Before Exercising Your Options, Read This!

James Schofield - Apr 05, 2023
There are several rules to be aware of before exercising your stock. Here we show you what the tax implications could be...

Way before a company turns a profit, one of the only incentives it can offer to attract talented employees is ownership or equity in the enterprise. Owning a piece of the pie is attractive to talented individuals willing to see beyond a smaller income now to help grow an amazing company in the future. For the companies that do make it to the big leagues of public markets, their employees can become rich very quickly through the growth of stock options issued before the IPO. However, there are several rules to be aware of before exercising your stock options; most of these revolve around tax.

The first thing to know is that options issued pre-IPO are treated like options of a Canadian Controlled Private Company or CCPC, and as such taxes are not payable until you sell the shares, not when you exercise them. However, when the options are exercised, the price at exercise is important because when you eventually sell, it is the exercise price that will determine part of the tax payable. Here’s an example; Let’s assume you received a grant of 1000 shares of a Canadian controlled private company at a strike price of $5, and you exercise all your shares when they are trading at $50, but you don’t sell the shares until the following year for $55. Two tax events are triggered on that sale. One is that you will trigger taxes resulting from the option exercise, meaning the difference between the grant price and exercise price will go on your T4, (Box 38). Your employer will ask you if you’ve sold any shares before they prepare your T4. In the example above, your employer will add $45,000 to your income, and a corresponding 50% stock option deduction (Box 39) of your T4. like the capital gains inclusion rate. An employee who doesn’t realize they have not paid tax on exercised options, will get a nasty surprise when they file their tax return. Using the example above, the employee will also add $2,250 to their income based on capital gain payable (($55-$50) x 1000 shares)) x 0.50.

In most scenarios, the employee should sell the options immediately after exercising to avoid the possibility that the shares could decline in value between the exercise and eventual sale of the shares. Going back to the same example, if the employee exercises options at $50, and the share price immediately plummets to $20/share, they will still have an additional $45 K on their T4, even though they only netted $15 K after the share sale, and at the highest Ontario tax bracket, the tax owing is $12,044. It is possible for the tax owing to be higher than the net benefit of the option itself. Though it may be tempting to hold the shares hoping they continue to increase after you’ve exercised, as a rule, you should exercise and sell right away. For every Google, there are thousands of companies you’ve never heard of where you would have been much better off selling the shares and investing into a diversified portfolio. It is important to note that if an employee stock option drops below its market value at exercise, the capital loss cannot be used to offset income realized from the stock option benefit. Many investors may think they can make lemonade out of lemons if the value of the options declines after exercise, but accrued gains from the grant price the market value at exercise is not considered capital gains for tax purposes.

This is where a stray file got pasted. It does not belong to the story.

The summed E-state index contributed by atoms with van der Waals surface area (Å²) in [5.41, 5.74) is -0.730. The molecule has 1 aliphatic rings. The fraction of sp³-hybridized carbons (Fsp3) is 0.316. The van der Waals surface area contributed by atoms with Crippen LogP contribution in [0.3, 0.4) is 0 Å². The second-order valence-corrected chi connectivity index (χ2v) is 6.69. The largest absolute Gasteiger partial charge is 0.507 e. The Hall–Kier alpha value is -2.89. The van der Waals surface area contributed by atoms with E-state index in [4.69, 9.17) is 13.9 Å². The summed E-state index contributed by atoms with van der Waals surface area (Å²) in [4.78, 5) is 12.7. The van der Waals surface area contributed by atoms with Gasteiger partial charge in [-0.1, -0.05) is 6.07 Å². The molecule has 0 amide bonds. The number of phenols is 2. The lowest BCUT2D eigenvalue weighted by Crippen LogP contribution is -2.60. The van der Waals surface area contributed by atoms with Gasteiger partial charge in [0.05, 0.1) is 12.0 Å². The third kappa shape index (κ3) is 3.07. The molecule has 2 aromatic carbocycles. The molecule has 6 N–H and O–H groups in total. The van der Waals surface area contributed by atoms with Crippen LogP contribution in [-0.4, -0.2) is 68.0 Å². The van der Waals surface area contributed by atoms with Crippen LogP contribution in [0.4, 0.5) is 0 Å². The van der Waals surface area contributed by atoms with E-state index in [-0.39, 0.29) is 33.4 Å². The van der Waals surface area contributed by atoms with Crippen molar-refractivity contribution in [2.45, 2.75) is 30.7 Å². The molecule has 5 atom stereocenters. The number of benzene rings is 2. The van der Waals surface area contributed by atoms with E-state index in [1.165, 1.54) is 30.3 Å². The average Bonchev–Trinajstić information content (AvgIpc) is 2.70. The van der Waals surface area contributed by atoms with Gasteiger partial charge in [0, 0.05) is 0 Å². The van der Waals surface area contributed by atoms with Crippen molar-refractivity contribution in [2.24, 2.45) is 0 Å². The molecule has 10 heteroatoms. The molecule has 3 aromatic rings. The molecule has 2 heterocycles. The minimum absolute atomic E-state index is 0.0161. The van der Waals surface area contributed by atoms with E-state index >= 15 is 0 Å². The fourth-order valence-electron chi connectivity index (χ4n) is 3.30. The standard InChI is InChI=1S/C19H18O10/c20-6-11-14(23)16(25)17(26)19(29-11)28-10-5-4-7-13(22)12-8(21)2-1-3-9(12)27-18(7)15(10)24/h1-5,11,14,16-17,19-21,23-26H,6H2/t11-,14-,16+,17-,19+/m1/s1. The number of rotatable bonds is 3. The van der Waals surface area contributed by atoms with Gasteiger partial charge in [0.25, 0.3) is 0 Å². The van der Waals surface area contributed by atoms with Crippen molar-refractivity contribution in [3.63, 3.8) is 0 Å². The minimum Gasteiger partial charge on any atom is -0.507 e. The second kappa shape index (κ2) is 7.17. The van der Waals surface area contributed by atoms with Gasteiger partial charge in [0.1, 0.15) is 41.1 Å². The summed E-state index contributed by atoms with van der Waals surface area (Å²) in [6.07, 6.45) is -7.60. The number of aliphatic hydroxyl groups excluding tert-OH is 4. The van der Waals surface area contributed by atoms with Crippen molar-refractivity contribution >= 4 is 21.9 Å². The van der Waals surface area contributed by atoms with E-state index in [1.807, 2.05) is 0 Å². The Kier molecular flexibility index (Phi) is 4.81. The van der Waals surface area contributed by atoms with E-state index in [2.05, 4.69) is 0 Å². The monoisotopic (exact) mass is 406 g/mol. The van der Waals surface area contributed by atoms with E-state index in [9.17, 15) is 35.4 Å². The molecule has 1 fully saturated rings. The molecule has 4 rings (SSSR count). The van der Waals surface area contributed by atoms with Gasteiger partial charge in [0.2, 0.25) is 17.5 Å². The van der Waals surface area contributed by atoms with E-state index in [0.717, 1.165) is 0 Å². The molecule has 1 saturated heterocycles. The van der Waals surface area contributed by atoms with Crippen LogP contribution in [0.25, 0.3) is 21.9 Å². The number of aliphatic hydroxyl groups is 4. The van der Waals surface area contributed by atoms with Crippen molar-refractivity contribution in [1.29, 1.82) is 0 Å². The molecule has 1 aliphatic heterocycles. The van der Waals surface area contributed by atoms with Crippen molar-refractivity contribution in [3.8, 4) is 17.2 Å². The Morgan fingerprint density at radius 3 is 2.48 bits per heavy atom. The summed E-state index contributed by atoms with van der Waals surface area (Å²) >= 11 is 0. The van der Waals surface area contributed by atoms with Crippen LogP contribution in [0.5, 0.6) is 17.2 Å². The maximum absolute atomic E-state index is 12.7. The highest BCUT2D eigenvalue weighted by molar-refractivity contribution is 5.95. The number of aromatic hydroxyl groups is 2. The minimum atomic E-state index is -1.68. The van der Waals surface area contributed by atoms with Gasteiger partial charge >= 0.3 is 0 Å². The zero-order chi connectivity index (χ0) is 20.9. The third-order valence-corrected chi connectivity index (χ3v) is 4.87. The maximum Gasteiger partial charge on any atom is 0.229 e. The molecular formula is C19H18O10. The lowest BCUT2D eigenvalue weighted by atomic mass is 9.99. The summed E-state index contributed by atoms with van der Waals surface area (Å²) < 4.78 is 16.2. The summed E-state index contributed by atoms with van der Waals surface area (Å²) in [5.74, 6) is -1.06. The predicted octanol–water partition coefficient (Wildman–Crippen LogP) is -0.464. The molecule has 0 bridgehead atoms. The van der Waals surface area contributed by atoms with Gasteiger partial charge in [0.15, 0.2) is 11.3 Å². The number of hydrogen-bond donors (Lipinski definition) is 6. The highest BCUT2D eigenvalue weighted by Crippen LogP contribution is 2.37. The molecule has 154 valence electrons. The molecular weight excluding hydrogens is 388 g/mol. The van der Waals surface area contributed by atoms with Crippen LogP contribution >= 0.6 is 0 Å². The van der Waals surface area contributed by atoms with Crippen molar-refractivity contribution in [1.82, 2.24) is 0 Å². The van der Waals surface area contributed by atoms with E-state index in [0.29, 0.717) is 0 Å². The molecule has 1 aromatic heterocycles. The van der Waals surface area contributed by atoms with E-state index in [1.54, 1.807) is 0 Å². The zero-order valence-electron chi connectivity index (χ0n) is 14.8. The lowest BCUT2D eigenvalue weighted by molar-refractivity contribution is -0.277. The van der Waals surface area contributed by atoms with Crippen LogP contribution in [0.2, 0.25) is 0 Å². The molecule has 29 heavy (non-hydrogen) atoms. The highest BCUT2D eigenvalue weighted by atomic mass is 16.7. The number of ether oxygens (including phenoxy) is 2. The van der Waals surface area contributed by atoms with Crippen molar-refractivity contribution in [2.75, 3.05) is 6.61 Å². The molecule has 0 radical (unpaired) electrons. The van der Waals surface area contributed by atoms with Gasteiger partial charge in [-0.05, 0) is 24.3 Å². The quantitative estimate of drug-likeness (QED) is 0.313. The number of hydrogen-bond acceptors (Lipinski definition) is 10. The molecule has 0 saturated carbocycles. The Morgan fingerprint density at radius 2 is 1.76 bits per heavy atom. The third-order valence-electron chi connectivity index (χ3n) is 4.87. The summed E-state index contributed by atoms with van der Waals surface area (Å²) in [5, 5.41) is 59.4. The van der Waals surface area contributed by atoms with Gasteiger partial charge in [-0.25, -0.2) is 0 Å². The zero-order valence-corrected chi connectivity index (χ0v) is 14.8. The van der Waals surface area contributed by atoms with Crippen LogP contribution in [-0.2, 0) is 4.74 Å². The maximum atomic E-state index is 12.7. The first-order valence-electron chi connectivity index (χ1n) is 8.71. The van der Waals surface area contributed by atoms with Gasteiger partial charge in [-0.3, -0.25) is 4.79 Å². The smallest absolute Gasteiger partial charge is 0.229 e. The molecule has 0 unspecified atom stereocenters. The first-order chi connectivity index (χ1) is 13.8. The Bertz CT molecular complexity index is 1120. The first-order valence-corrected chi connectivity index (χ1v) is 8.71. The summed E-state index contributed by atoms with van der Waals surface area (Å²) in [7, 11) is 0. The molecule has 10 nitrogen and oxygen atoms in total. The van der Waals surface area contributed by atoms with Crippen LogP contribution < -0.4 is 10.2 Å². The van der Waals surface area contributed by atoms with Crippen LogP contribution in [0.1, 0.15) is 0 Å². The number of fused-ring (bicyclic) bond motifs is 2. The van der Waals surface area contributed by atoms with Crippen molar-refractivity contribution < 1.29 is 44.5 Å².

Another unique rule applicable to CCPC options is that book values of various blocks of exercised options are not blended for the purposes of calculating the adjusted cost base. Instead, they follow, first in first out, or ‘FIFO’ methodology. Again, there are tax consequences waiting for investors who don’t plan around this. If you’ve exercised several blocks of CCPC options, you should track the exercise price yourself on a separate spreadsheet. As an option holder, it may make sense to use a different account for each block of exercised options as many wealth management firms may not have to ability to track different cost bases for identical securities. For example, if you exercised 1000 options at $50 and one year later exercised another 1000 options at $40, expect that if you sell 1000 shares, expect that Box 38 of your T4 will reflect the $50 value.

We’ve seen several situations where unsuspecting investors sell options right before year-end, essentially adding income to be recognized for the current year. Alternatively, they could have waited a few more months to sell in the following calendar year, thereby delaying the tax payable for nearly 16 months from the sale date. Yes, taxes will have to be paid either way, but triggering tax at the beginning of the year, gives you several more months to tax plan around your added income. There are several strategies you may be able to utilize if you have 12 months to plan. Like most decisions in financial planning, there is no one-size-fits-all solution. Even within these general recommendations there may be certain nuances unique to your situation. If you’re not sure how to deal with your CCPC options, be sure to speak to a tax professional about your situation.